Panthers, Red Wings, MVP candidates are on fans' minds

Roberto Luongo and Dylan Larkin are key cogs for their teams this season. USA TODAY Sports

Happy new year!

With college football over and NFL teams getting eliminated every weekend, a few more eyeballs will be making their way to hockey in America, both the NCAA and NHL. The momentum slowly starts to build toward the NCAA Frozen Four (held this year in Tampa, Florida) and the Stanley Cup playoffs.

Let's get back into things in 2016 with a #TwitterBagSkate. Now, on to our top NHL story:

The numbers say yes. They are tied for the league lead with an average of 2.12 goals against per game (when backup goalies have gaudy statistics, that is the sign of a good defensive team), and on the other end are tied for 13th in scoring at 2.62 goals per game. They are scoring by using the entire roster, but to make a playoff run I think they are probably going to need some help, primarily on the wings.

Jaromir Jagr is a great story, arguably the most popular player in the NHL in terms of how fans react to him, especially when he's scoring. How Jagr, 44, has matured into a likeable, committed player has been a fascinating story. His relationship with hockey has turned into maniacal, unconditional love. I wonder whether he's also kinder to team staff and employees than in the past, and whether he tips well. As great of a story as Jagr is, a 44-year-old leading your team in goals is not a good sign. Come playoff time, it will be more difficult to score, and Jagr's batteries will likely be emptier.

Dale Tallon is a fearless GM, and I'm sure he will try to do something bold if he can, but the Florida Panthers are set up well. Aleksander Barkov, as we said here earlier this season, took a leap forward this year. He's is a stout, 20-year-old, 200-pound beast. He's got a big Finnish head and saucy hands around the net. He's an absolute No. 1 center who will likely end up finishing as the Panthers goals leader. He is quickly emerging as one of the best all-around centers in the Eastern Conference.

Add in another No. 1 positional player in defenseman Aaron Ekblad and you have pillars for success. The Panthers' recent 12-game win streak has given them the cushion they should need to make the playoffs, which is huge. Florida has made the playoffs once since 2000. They haven't won a playoff series since the 1996 Eastern Conference finals. With that kind of record, wow, can one possibly blame the hockey fans of South Florida for turning out ... in low numbers?

Yes, I think that works out perfectly. Current captain Henrik Zetterberg is making $7.5 million this season, but he has five more years on a cap-friendly contract ($1 million per year in the final two years) that takes him to age 40. He'll retire at that point, assuming he's stayed healthy enough to make it that far. Teammates say fellow Red Wing Justin Abdelkader is captain material.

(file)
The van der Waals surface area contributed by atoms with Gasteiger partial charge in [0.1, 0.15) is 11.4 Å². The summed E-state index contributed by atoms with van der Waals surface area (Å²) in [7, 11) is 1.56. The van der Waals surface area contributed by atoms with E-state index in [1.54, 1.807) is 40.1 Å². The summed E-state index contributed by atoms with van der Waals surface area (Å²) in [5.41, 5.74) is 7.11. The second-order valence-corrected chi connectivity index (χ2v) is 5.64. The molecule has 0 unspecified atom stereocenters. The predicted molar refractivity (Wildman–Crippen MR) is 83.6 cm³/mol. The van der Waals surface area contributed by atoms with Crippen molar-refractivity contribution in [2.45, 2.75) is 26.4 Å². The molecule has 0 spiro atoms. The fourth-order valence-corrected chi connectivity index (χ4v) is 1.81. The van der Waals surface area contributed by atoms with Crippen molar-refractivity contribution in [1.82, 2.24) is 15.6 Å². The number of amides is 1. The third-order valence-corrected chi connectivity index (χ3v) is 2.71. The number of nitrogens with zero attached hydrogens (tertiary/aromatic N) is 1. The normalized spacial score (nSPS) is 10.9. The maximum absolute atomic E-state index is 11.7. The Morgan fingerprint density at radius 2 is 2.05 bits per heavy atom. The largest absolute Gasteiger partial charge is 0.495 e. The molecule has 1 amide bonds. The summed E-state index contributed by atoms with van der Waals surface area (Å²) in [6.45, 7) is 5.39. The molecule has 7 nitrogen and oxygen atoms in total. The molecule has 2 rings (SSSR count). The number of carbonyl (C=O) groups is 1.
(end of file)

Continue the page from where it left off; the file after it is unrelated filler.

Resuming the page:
If Zetterberg finishes his contract as the captain, Abdelkader will be 34 by then. Dylan Larkin will be 25. That would be a perfect time to pass the torch, assuming it doesn't happen before then. The Wings view Larkin as their Jonathan Toews-like centerpiece for the next dozen years, as one of their elite pillars. They need to find more, though.

I haven't seen everyone play, but I would think these guys will be among the initial list of top 10 finalists:

1. Michael Garteig, G, Quinnipiac (19-1-3, .940 save percentage)

2. Drake Caggiula, F, North Dakota (productive and entertaining)

3. Kyle Connor, F, Michigan (Winnipeg Jets first-rounder, electric player)

4. Andrew Poturalski, New Hampshire (leads nation in scoring, is fast, skilled)

5. Jimmy Vesey, F, Harvard (third in nation at 1.64 points per game)

6. Colin White, F, Boston College (coming on strong, well-rounded player, Ottawa Senators first-rounder)

We still have two solid months of #cawlidgehawkey to go, so the race for the Hobey Baker Award as the nation's top college player is still wide-open.

1. Patrick Kane, Chicago Blackhawks

2. Alex Ovechkin, Washington Capitals

3. Jamie Benn, Dallas Stars

I usually wait until after the trade deadline to give the undefeated, definitive Stanley Cup list. But for now, I would say the Stanley Cup will come from one of the following teams: Blackhawks, Stars, Capitals, Montreal Canadiens, Tampa Bay Lightning, New York Rangers or Los Angeles Kings.

Keep an eye on these teams if they make a big trade that ends up working: Boston Bruins, St. Louis Blues, Minnesota Wild, San Jose Sharks.

Remember, there are some changes to the draft lottery this year. There will now be three separate draws for the first three picks, which means the team with the fewest regular-season points is no longer guaranteed at least the second overall pick. The league's worst team could fall as low as fourth in the draft order. The odds to get the first pick of the draft by finishing last are 20 percent -- the 29th-place team has a 13.5 percent chance, 28th place is 11.5, and so on.

I think the bottom five will probably end up including the Jets, Columbus Blue Jackets, Buffalo Sabres and Toronto Maple Leafs. The fifth team is difficult to project. If Connor McDavid comes back in early February, the Edmonton Oilers could finish strong. The Pacific Division is interesting because there is such variance. The team that gets scorching hot in the last 30 games of the season could make the playoffs. Or the Oilers could be brutal and be in the bottom five. It will be fun to watch.